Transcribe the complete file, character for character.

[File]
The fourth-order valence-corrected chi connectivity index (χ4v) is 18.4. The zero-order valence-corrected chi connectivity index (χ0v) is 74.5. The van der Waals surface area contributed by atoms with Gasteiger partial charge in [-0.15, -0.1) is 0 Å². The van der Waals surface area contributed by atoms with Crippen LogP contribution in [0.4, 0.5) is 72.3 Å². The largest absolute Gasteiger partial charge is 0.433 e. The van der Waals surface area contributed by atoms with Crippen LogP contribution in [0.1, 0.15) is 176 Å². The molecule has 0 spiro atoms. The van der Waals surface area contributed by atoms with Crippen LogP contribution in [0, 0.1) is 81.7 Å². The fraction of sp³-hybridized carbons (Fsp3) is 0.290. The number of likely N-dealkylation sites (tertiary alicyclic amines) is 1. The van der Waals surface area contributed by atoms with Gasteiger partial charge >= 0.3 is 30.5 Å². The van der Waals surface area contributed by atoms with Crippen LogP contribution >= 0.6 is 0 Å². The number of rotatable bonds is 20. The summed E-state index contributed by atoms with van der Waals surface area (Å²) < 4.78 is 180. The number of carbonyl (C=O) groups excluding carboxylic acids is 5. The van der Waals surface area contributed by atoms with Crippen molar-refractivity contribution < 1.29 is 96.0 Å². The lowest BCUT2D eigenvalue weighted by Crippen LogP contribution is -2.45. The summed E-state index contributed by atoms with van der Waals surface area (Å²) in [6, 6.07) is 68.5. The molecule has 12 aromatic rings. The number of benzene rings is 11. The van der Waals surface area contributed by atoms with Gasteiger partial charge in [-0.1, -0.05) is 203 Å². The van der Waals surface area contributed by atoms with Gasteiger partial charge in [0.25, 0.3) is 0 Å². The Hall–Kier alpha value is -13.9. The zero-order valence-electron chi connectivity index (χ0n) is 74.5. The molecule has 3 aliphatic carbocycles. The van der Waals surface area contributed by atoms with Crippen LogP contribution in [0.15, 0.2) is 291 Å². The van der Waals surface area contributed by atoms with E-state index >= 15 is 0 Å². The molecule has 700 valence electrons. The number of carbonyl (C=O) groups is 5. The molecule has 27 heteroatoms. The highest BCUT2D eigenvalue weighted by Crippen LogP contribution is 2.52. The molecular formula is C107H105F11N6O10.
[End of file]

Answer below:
The fourth-order valence-corrected chi connectivity index (χ4v) is 18.4. The zero-order valence-corrected chi connectivity index (χ0v) is 74.5. The van der Waals surface area contributed by atoms with Gasteiger partial charge in [-0.15, -0.1) is 0 Å². The van der Waals surface area contributed by atoms with Crippen LogP contribution in [0.4, 0.5) is 72.3 Å². The largest absolute Gasteiger partial charge is 0.433 e. The van der Waals surface area contributed by atoms with Crippen LogP contribution in [0.1, 0.15) is 176 Å². The molecule has 0 spiro atoms. The van der Waals surface area contributed by atoms with Crippen LogP contribution in [0, 0.1) is 81.7 Å². The fraction of sp³-hybridized carbons (Fsp3) is 0.290. The number of likely N-dealkylation sites (tertiary alicyclic amines) is 1. The van der Waals surface area contributed by atoms with Gasteiger partial charge >= 0.3 is 30.5 Å². The van der Waals surface area contributed by atoms with Crippen LogP contribution >= 0.6 is 0 Å². The number of rotatable bonds is 20. The summed E-state index contributed by atoms with van der Waals surface area (Å²) < 4.78 is 180. The number of carbonyl (C=O) groups excluding carboxylic acids is 5. The van der Waals surface area contributed by atoms with Crippen molar-refractivity contribution < 1.29 is 96.0 Å². The lowest BCUT2D eigenvalue weighted by Crippen LogP contribution is -2.45. The summed E-state index contributed by atoms with van der Waals surface area (Å²) in [6, 6.07) is 68.5. The molecule has 12 aromatic rings. The number of benzene rings is 11. The van der Waals surface area contributed by atoms with Gasteiger partial charge in [-0.1, -0.05) is 203 Å². The van der Waals surface area contributed by atoms with Gasteiger partial charge in [0.25, 0.3) is 0 Å². The Hall–Kier alpha value is -13.9. The zero-order valence-electron chi connectivity index (χ0n) is 74.5. The molecule has 3 aliphatic carbocycles. The van der Waals surface area contributed by atoms with Crippen LogP contribution in [0.15, 0.2) is 291 Å². The van der Waals surface area contributed by atoms with E-state index >= 15 is 0 Å². The molecule has 700 valence electrons. The number of carbonyl (C=O) groups is 5. The molecule has 27 heteroatoms. The highest BCUT2D eigenvalue weighted by Crippen LogP contribution is 2.52. The molecular formula is C107H105F11N6O10.